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Forget The Marvel Cinematic Universe — Bring Back The Rare Gaming Universe

For the past 15 years (holy shit has it been that long), the Marvel Cinematic Universe™ has dominated cinemas worldwide. Seeing characters from one property cross over into another seems to cause audiences’ brains to fire off some kind of positive dopamine response. Up until recently, video games rarely capitalized on this idea, outside of a couple very notable exceptions.

Nintendo made the video game crossover mainstream with Super Smash Bros. back in 1999, letting gamers Falcon Punch Jigglypuff in the head for the very first time. More recently, titles like Nickelodeon All-Star Brawl, MultiVersus, and Fraymakers have further cashed in on the idea of the wacky crossover with the whole characters-who-shouldn’t-be-in-a-fighting-game-but-are kind of idea. But what about the original video game crossover event that shook the world to its absolute core?

It’s time to ditch the Marvel Cinematic Universe, and bring back the Rare Gaming Universe. I don’t believe that’s copyrighted (yet!), but I’ve capitalized all the words purely out of respect. Back in the day, it was a complete mindfuck to see a character from one game appear in another. Mario as the referee in Punch-Out? A Yoshi doll in Link’s Awakening? …Kirby in Link’s Awakening? Crossovers were limited to brief easter eggs– mere crumbs, for those of us who desired a world with more. But in 1997, Rare released Diddy Kong Racing.

Insane lore dump.

Diddy Kong Racing is a “racing adventure” game set in the Donkey Kong universe that doesn’t feature Donkey Kong. Groundbreaking. Rare saw this break from the norm as an opportunity to promote some of their upcoming titles: Banjo-Kazooie, and Twelve Tales: Conker 64. There were “rumors” that Tiptup the turtle would also receive his own game, but these were just jokes perpetuated from within Rareware during the early days of the internet. Cheeky blokes.

Obviously the cutesy Conker we see in this game was before Rare got sick of churning out mascot platformers and decided to lampoon them instead in a brave act of self-parody, pivoting Conker to more “M-Rated” shenanigans with Conker’s Bad Fur Day. Regardless, I remember getting Diddy Kong Racing when it came out, and I also remember the insane hype peddled in the pages of Nintendo Power for the upcoming Banjo-Kazooie. Not only was this a racing game that promised to build on Mario Kart 64 (and in some ways it did) but it was also a taste of what could have been.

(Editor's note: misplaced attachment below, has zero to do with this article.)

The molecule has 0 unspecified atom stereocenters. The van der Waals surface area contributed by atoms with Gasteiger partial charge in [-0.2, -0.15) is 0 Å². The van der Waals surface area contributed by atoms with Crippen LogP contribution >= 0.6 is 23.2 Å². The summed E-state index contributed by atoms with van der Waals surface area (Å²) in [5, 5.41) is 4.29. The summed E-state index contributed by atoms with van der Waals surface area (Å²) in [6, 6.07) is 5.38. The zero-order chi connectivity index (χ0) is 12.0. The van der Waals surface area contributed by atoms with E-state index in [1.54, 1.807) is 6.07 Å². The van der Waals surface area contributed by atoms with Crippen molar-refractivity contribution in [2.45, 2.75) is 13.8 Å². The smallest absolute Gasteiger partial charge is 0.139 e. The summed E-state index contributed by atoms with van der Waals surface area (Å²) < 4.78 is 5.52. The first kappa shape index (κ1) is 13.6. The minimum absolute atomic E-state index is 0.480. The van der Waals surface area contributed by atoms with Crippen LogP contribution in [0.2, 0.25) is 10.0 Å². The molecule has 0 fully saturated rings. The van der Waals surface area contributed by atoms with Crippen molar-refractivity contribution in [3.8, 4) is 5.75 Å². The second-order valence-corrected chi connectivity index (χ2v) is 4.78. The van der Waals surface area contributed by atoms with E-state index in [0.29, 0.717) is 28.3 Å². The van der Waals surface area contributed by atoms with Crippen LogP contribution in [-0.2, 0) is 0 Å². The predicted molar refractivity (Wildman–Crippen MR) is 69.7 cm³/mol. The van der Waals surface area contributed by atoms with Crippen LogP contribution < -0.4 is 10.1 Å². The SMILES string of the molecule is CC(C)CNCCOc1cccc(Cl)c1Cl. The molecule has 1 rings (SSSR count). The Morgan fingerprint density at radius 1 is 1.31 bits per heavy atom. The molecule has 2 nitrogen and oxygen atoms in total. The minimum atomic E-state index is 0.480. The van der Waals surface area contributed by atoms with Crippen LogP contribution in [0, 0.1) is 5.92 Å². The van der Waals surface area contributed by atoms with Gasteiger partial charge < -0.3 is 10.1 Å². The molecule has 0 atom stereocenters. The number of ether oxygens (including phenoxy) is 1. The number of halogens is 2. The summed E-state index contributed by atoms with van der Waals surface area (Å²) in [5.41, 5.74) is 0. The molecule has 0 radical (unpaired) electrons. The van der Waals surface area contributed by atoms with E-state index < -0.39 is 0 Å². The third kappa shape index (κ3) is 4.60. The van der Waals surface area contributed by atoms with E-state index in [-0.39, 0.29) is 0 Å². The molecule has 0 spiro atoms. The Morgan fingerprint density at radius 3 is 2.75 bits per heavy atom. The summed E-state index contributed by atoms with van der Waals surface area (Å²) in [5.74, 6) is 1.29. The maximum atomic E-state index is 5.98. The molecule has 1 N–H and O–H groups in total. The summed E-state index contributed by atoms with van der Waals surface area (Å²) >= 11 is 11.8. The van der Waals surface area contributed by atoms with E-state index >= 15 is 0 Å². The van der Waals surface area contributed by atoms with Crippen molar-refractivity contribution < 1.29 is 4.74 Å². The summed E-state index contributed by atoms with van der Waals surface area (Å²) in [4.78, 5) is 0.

Video games are art.

Rare is no stranger to playing around with their intellectual properties, much like random toys from a toy box. We all remember turning on “DK Mode” in GoldenEye 007. Or running into our old friend Tiptup in Bubblegloop Swamp once we finally got our hands on Banjo-Kazooie. Or finding out that Cranky Kong is a big fan of Killer Instinct in Donkey Kong Country 2. Even though their games weren’t always tonally consistent, Rare’s gaming lineup felt like a unique ecosystem of its own. They had a lot of fun including references, easter eggs, or full-on crossovers in their games, and I don’t know why we don’t see more of that in general with shared cinematic universes being all the rage these days.

As mentioned before, we obviously have our fair share of “Smash-likes” at this point, but it’s not often that we see characters crossover outside of those, save for a fighting game guest appearance here and there. That’s not to say it doesn’t happen, as our friend Banjo made a cameo in Sonic & Sega All-Stars Racing for… some reason. At the same time, maybe it’s best we don’t open up Pandora’s box, seeing how movies are now dominated almost entirely by shared universes. At the end of the day, I only would trust Rare to do it right.

Not bloody likely.

Ever since Rare got bought out by Microsoft in the early 2000’s, Microsoft apprently instituted a no-fun mandate. And a no-good-game mandate (shots fired). Much of the charm has been lost, or maybe the times, they were a-changing? Mascot platformers fell out of vogue once the 2000’s hit, and Halo perfected the FPS genre. Regardless, it’s hard not to wonder what could have been. Donkey Kong hanging out with Joanna Dark? Conker having a beer with Kazooie? An open-world Tiptup game? In the meantime, at least Sea of Thieves has Jack Sparrow? They really shit the bed there.